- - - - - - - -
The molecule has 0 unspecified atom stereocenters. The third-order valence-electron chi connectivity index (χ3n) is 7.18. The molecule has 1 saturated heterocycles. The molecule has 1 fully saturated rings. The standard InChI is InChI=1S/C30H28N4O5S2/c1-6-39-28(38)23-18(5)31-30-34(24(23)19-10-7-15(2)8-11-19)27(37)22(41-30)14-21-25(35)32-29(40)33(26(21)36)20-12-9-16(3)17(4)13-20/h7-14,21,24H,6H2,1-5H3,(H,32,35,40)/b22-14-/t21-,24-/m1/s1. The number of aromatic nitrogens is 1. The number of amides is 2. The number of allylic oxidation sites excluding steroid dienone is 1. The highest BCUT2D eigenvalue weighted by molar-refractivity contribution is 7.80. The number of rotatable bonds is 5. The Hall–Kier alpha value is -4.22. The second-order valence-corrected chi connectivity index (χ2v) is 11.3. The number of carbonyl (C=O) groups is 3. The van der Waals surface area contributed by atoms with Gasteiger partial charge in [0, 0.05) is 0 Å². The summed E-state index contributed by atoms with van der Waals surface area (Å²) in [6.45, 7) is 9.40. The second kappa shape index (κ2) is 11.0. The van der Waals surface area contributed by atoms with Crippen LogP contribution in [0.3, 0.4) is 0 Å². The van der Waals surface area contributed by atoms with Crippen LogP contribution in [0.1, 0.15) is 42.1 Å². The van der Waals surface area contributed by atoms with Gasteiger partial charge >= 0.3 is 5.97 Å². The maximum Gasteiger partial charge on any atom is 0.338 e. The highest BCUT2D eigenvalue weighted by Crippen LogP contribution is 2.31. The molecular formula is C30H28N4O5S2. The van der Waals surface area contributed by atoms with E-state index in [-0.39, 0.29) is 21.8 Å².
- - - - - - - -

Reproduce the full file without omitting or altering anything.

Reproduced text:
The molecule has 0 unspecified atom stereocenters. The third-order valence-electron chi connectivity index (χ3n) is 7.18. The molecule has 1 saturated heterocycles. The molecule has 1 fully saturated rings. The standard InChI is InChI=1S/C30H28N4O5S2/c1-6-39-28(38)23-18(5)31-30-34(24(23)19-10-7-15(2)8-11-19)27(37)22(41-30)14-21-25(35)32-29(40)33(26(21)36)20-12-9-16(3)17(4)13-20/h7-14,21,24H,6H2,1-5H3,(H,32,35,40)/b22-14-/t21-,24-/m1/s1. The number of aromatic nitrogens is 1. The number of amides is 2. The number of allylic oxidation sites excluding steroid dienone is 1. The highest BCUT2D eigenvalue weighted by molar-refractivity contribution is 7.80. The number of rotatable bonds is 5. The Hall–Kier alpha value is -4.22. The second-order valence-corrected chi connectivity index (χ2v) is 11.3. The number of carbonyl (C=O) groups is 3. The van der Waals surface area contributed by atoms with Gasteiger partial charge in [0, 0.05) is 0 Å². The summed E-state index contributed by atoms with van der Waals surface area (Å²) in [6.45, 7) is 9.40. The second kappa shape index (κ2) is 11.0. The van der Waals surface area contributed by atoms with Crippen LogP contribution in [0.3, 0.4) is 0 Å². The van der Waals surface area contributed by atoms with Crippen LogP contribution in [0.1, 0.15) is 42.1 Å². The van der Waals surface area contributed by atoms with Gasteiger partial charge >= 0.3 is 5.97 Å². The maximum Gasteiger partial charge on any atom is 0.338 e. The highest BCUT2D eigenvalue weighted by Crippen LogP contribution is 2.31. The molecular formula is C30H28N4O5S2. The van der Waals surface area contributed by atoms with E-state index in [-0.39, 0.29) is 21.8 Å².